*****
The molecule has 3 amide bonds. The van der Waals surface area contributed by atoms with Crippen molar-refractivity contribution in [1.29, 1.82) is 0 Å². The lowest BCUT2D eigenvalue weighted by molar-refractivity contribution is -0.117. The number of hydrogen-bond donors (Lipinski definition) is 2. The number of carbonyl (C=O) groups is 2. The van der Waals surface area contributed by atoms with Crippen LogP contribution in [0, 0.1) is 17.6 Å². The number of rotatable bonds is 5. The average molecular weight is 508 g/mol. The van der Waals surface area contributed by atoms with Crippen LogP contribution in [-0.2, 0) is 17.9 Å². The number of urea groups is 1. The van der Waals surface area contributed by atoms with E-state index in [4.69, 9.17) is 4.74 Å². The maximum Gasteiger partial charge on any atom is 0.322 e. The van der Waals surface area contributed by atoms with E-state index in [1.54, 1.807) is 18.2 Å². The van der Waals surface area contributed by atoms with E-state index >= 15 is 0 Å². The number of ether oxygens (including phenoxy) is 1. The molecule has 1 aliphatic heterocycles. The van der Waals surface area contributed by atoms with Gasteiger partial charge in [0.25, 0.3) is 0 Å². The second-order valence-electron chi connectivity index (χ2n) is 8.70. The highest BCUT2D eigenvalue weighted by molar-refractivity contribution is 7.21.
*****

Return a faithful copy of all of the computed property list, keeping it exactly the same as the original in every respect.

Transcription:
The molecule has 3 amide bonds. The van der Waals surface area contributed by atoms with Crippen molar-refractivity contribution in [1.29, 1.82) is 0 Å². The lowest BCUT2D eigenvalue weighted by molar-refractivity contribution is -0.117. The number of hydrogen-bond donors (Lipinski definition) is 2. The number of carbonyl (C=O) groups is 2. The van der Waals surface area contributed by atoms with Crippen LogP contribution in [0, 0.1) is 17.6 Å². The number of rotatable bonds is 5. The average molecular weight is 508 g/mol. The van der Waals surface area contributed by atoms with Crippen LogP contribution in [-0.2, 0) is 17.9 Å². The number of urea groups is 1. The van der Waals surface area contributed by atoms with E-state index in [4.69, 9.17) is 4.74 Å². The maximum Gasteiger partial charge on any atom is 0.322 e. The van der Waals surface area contributed by atoms with E-state index in [1.54, 1.807) is 18.2 Å². The van der Waals surface area contributed by atoms with E-state index >= 15 is 0 Å². The number of ether oxygens (including phenoxy) is 1. The molecule has 1 aliphatic heterocycles. The van der Waals surface area contributed by atoms with Gasteiger partial charge in [0.25, 0.3) is 0 Å². The second-order valence-electron chi connectivity index (χ2n) is 8.70. The highest BCUT2D eigenvalue weighted by molar-refractivity contribution is 7.21.